How to run a family office like an Agnelli

Comment

John Elkann, head of the Agnelli dynasty that owns shares in Stellantis, Ferrari and The Economist, has built a reputation as a model for how family businesses should manage succession and governance. But a month of scandal involving relatives is a reminder of how blood ties can still be wildly unsettling even in the most professional of hereditary businesses.

Elkann is the anointed heir to the Agnelli automotive empire, which was founded by his great-great-grandfather in 1899; he is also the CEO of Exor, the family’s mutual fund and holding company for a long list of companies. The past few weeks have been tumultuous. On November 7, a preliminary hearing in the clan’s hometown of Turin saw a fresh exchange of animosity in a 20-year inheritance battle between Elkann and his estranged mother, Margherita Agnelli, daughter of Gianni Agnelli. The legendary Fiat magnate, who died in 2003, had designated Elkann as his eventual successor in 1997.

At the heart of the hearing is whether Elkann’s mother can get their dispute heard in Turin, and therefore under Italian law, even as a trial is already underway in Switzerland. Her ultimate goal is to take advantage of the more generous Italian inheritance laws that could earn her more influence on Exor. Those close to Elkann say they consider it highly unlikely that anything will change, but admit surprise at the opening of another front in the dynastic struggle.

Within days, Elkann had another meltdown involving a family member. His uncle Andrea Agnelli resigned as Juventus FC president, along with the rest of the board, after Italian prosecutors and regulators alleged accounting irregularities. Zio Andrea had represented Exor, and therefore the family, as president for 12 years. The soccer club is worth just 2% of the conglomerate’s net asset value of $33 billion, but the accounting controversy cast a shadow over the entire business. Elkann stepped in and said he would install a new Juventus board filled with “senior technical and legal figures”. He said that he is confident that the previous board always acted correctly.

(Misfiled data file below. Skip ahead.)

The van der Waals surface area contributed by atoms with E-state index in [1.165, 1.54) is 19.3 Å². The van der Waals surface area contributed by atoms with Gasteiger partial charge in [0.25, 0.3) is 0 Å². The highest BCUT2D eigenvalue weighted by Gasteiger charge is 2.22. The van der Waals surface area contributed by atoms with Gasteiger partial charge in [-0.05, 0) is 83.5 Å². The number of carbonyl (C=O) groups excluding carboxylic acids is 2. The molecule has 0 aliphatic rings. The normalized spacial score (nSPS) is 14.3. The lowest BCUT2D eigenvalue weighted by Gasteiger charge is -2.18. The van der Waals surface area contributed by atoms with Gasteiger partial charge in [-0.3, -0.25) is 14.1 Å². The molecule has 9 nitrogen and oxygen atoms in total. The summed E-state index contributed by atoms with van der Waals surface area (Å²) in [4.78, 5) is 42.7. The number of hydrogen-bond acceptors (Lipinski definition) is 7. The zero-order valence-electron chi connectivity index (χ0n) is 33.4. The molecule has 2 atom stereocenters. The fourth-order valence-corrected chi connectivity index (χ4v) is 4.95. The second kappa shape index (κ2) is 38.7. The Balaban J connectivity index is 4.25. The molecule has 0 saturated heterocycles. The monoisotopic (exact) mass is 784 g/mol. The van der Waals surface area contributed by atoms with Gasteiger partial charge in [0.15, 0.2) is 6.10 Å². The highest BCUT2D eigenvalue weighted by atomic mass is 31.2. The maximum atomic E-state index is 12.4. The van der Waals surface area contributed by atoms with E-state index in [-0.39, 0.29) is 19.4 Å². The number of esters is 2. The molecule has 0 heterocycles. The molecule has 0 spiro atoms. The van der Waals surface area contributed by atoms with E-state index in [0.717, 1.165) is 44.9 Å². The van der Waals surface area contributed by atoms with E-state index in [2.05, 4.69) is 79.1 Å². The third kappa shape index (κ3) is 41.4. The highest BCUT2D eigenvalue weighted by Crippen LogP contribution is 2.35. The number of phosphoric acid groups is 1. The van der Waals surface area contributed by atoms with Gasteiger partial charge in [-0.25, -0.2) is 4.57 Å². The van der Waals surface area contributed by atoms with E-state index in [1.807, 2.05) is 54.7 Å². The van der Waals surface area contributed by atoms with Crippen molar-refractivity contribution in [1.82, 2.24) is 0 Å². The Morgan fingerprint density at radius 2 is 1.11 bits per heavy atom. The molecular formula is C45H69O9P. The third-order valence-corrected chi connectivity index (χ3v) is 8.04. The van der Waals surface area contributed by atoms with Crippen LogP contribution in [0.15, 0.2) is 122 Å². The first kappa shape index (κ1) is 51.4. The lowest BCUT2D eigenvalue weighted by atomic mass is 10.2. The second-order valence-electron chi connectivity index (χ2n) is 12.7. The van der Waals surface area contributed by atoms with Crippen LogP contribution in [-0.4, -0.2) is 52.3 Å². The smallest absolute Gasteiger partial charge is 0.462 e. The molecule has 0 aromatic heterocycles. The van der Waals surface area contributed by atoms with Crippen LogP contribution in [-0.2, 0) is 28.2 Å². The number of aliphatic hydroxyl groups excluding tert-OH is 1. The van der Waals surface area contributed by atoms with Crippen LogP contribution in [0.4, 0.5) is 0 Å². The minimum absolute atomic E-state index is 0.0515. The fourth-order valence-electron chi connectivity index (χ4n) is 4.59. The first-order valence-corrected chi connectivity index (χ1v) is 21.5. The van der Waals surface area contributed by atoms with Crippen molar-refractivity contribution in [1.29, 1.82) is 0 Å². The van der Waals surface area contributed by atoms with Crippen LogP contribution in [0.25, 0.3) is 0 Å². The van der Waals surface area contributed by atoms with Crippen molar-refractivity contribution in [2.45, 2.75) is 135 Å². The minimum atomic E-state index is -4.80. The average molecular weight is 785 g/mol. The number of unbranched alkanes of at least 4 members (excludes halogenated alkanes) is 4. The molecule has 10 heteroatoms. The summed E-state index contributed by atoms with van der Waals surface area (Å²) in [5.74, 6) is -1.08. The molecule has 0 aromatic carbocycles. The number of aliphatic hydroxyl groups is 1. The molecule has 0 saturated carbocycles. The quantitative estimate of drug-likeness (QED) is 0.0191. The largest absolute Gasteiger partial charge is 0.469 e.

Tolstoy said in Anna Karenina that “happy families are all the same; Every unhappy family is unhappy in its own way. And the House of Agnelli has had epic problems. Elkann has repeatedly faced family crises, beginning with the near-bankruptcy of Fiat after the death of his grandfather, his own rise to head the empire after the suicide of one uncle and the death of another from cancer, the legal dispute of his mother, alleged substance abuse.

The dynastic drama reinforces the importance of competent outside managers in family businesses, rather than installing cousins ​​in the corner offices of subsidiaries. In fact, Juventus was the last outpost still run by an Agnelli, aside from Exor himself. On November 1, as speculation about the future of the football club swirled, Elkann announced the promotion of more senior independent managers from outside the Exor business. People close to him say the timing was a coincidence. Still, he underscored his decade-long quest to separate Agnelli’s family members and friends from the operations.

In an interview a few years ago, Elkann told me that the strength of family businesses was the inherited ability of the owners to focus on the long term, being risk averse, loyal to employees and attentive to stakeholders. It is a counterpoint to shareholder capitalism that is now lacking.

However, Elkann’s latest conclusion about dynastic control is old. In a recent Credit Suisse study of hundreds of family offices around the world, Felix Baumgartner, head of premium clients in Switzerland, warned that no organization could overcome the inherent family conflicts. “Single-family offices have yet to find a solution to the age-old challenge of managing generational conflict,” he says.

That’s something Elkann is surely aware of as he struggles with his mother and deals with his uncle’s issues. Family can be your strength; it can also be your downfall.

More from Bloomberg’s opinion:

Can Meloni learn from Berlusconi’s failures?: Rachel Sanderson

Five Rules for Family Businesses to Thrive: Adrian Wooldridge

The UK already has a nasty wealth tax: Merryn Somerset Webb

This column does not necessarily reflect the opinion of the editorial board or of Bloomberg LP and its owners.

More stories like this are available at bloomberg.com/opinion

Leave a Comment